Well, for starters, most plans aimed at freeing a market don’t include the FCC placing 400 pages of new regulations on that market. Likewise, it’s always a safe bet that whatever a bill is sold to the public as, it will undoubtedly do the opposite. Much like we’ve seen with our very ‘Affordable’ Care Act, or the invasive Freedom Act that culminated from the Patriot Act, net neutrality is anything but ‘neutral.’ Instead, it vilified ISPs, claiming that in its absence they would be able to restrict internet access to their customers at a whim. Although they couldn’t recall a single instance of this happening, or provide any reason that ISPs would have for doing that, the FCC shifted the control from the providers over to the government in order to save us from this preposterous threat.
Just like that, net neutrality became another political tool, used to reward select groups at the expense of others.
Senator Ted Cruz
Image from Williams/CQ Roll Call file photo, found here
As Senator Cruz and Michael O'Rielly explained this week:

The internet has changed how we communicate, engage in commerce and live our lives. It not only provides a platform that can be used to promote free speech, but serves as a great equalizer when it comes to jobs and opportunity by dramatically reducing the barriers of entry for anyone with a new idea and broadband connection.
Unfortunately, because the nature of government power is to control, tax and regulate, there will always be government officials who will seek to implement policies to increase these inherent powers. Therefore, it should come as no surprise that the Obama administration made the decision to set aside decades of bipartisan agreement and enact a radical proposal that reclassified the internet as a regulated public utility. The Obama-era regulations give federal bureaucrats new authority to regulate pricing and terms of service and eventually even collect billions in new taxes.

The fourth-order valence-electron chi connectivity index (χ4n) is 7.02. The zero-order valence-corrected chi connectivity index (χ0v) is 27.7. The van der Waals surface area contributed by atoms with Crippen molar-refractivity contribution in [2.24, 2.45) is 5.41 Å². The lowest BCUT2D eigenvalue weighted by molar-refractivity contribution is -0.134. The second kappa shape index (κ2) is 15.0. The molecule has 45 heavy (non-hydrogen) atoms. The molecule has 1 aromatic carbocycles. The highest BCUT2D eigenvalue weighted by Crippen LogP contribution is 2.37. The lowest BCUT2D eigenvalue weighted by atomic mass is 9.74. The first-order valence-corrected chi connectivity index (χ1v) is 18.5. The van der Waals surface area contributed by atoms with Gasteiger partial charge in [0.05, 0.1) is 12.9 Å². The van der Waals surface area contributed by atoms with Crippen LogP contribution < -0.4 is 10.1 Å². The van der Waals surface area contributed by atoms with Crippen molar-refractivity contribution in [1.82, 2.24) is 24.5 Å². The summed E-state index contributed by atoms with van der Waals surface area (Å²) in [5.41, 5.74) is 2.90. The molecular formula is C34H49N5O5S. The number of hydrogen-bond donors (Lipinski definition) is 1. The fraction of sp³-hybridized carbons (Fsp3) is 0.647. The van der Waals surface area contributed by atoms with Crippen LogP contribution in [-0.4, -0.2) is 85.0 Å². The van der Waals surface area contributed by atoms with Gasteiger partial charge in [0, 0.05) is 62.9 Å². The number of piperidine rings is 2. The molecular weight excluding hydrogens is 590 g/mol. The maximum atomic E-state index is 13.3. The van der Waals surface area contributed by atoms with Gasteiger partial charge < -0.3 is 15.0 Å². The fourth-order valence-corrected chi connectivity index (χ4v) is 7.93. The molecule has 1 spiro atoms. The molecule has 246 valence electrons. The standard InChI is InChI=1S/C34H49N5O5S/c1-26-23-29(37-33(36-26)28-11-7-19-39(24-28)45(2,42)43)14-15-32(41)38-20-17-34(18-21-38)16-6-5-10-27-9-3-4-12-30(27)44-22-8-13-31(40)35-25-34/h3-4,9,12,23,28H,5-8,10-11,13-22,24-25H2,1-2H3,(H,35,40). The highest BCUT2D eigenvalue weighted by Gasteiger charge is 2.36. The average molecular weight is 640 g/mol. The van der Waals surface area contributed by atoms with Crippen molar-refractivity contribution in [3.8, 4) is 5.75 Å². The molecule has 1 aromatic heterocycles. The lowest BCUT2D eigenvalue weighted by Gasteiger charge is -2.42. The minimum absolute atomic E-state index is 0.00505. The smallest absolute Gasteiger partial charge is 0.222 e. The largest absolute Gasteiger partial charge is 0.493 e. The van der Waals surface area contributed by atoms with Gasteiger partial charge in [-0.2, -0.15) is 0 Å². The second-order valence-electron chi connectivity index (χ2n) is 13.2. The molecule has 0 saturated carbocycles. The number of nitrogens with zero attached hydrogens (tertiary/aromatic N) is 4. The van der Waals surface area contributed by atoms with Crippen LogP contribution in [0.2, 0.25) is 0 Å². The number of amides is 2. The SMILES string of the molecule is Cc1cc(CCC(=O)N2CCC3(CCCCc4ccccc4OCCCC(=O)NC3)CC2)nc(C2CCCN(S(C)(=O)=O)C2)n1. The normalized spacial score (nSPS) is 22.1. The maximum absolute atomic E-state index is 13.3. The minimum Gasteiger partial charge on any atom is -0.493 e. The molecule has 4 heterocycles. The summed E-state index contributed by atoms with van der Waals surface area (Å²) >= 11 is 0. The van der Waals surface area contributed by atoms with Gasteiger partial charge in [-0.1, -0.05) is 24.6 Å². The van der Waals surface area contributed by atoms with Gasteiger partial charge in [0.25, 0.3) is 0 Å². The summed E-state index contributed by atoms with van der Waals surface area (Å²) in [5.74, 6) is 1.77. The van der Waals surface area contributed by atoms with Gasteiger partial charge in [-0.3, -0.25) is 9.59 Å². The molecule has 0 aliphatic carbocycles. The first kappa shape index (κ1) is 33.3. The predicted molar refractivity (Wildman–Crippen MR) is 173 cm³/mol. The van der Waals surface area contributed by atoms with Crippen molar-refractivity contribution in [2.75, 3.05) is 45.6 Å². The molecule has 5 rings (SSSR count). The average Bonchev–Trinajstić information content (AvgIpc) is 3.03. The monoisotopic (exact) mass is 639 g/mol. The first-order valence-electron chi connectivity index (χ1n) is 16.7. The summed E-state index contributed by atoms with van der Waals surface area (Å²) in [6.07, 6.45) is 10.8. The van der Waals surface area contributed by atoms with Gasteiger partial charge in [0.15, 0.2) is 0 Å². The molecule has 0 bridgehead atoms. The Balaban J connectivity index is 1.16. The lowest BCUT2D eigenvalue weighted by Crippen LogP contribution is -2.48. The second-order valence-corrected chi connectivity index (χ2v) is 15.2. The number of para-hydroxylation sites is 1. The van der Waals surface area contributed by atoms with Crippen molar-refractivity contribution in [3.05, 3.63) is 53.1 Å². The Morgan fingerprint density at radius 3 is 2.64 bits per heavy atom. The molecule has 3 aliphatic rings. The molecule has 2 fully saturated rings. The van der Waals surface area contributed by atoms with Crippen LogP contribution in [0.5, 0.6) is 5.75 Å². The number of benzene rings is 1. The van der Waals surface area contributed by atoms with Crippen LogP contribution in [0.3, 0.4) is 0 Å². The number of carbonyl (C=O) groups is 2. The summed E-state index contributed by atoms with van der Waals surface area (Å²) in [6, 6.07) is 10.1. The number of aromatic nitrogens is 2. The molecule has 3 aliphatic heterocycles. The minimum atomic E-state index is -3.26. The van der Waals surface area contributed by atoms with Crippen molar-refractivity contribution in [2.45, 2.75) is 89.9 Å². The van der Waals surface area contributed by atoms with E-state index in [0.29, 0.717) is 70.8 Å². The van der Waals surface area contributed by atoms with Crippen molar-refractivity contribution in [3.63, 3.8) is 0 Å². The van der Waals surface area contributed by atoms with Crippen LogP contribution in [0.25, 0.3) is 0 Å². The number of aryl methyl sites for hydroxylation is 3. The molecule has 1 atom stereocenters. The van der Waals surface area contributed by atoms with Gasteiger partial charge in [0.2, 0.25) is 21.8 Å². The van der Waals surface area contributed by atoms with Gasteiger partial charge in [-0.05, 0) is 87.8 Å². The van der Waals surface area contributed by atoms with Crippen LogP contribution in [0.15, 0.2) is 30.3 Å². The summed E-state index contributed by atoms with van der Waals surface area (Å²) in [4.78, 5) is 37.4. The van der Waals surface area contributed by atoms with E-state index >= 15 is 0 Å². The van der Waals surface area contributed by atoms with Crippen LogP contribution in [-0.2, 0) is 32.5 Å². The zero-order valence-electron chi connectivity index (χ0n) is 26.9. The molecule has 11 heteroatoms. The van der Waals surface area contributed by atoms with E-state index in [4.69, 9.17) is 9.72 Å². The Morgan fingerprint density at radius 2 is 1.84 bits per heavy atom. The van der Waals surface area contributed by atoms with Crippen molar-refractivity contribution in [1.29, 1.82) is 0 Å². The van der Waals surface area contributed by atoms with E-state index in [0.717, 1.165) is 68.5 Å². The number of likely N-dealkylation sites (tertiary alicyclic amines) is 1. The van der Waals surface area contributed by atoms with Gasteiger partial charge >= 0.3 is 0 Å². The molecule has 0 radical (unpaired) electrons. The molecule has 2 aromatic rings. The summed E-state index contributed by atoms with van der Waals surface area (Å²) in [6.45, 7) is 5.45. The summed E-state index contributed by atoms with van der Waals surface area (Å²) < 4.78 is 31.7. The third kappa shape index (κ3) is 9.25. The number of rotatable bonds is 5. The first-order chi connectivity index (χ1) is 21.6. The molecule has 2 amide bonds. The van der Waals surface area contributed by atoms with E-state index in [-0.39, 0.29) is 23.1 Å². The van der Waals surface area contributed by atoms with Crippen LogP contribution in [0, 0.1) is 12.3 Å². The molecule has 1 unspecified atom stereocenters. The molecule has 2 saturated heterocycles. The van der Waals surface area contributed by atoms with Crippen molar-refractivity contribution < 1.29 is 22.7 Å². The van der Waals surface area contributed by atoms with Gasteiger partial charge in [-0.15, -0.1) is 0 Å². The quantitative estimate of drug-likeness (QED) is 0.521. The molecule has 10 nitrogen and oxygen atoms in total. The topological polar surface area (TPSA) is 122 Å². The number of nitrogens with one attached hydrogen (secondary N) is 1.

This policy not only threatens investment across the United States but seeks to force companies of all sizes to ask the government for prior approval of business decisions. The end result is less broadband, less innovation and less freedom for the American consumer.
Thankfully, relief will soon be on the way, as the Federal Communications Commission under Chairman Ajit Pai seeks to repeal the so-called Open Internet Order and return the internet to its original classification as an information service, which allowed the internet to flourish.
The repeal of the order is simple enough to accomplish. But the panic may lead to additional interference. Senator Cruz further explains the next challenge:

But, the restoration of internet freedom may be short-lived, as there are already scores of politicians and state and local regulators who have indicated an interest in replicating the Obama administration’s fatally flawed rules at the state and local level. As harmful as the FCC’s rules have been for broadband investment and innovation, replacing such rules with a patchwork of state and local requirements would have an even more detrimental effect on the internet.
Allowing the Obama administration’s dangerous policy to infest the internet through state and local government mandates serves no purpose other than to stifle America’s entrepreneurial spirit, frustrate innovation, and block economic opportunity.
The internet has been a great example of how freedom and free market lead to thriving. Government regulation didn’t lead to all the innovation and online information and marketing; staying out of the way except to protect life, liberty, and property allowed that.

Let’s quickly get back to this digital experiment in freedom and prosperity.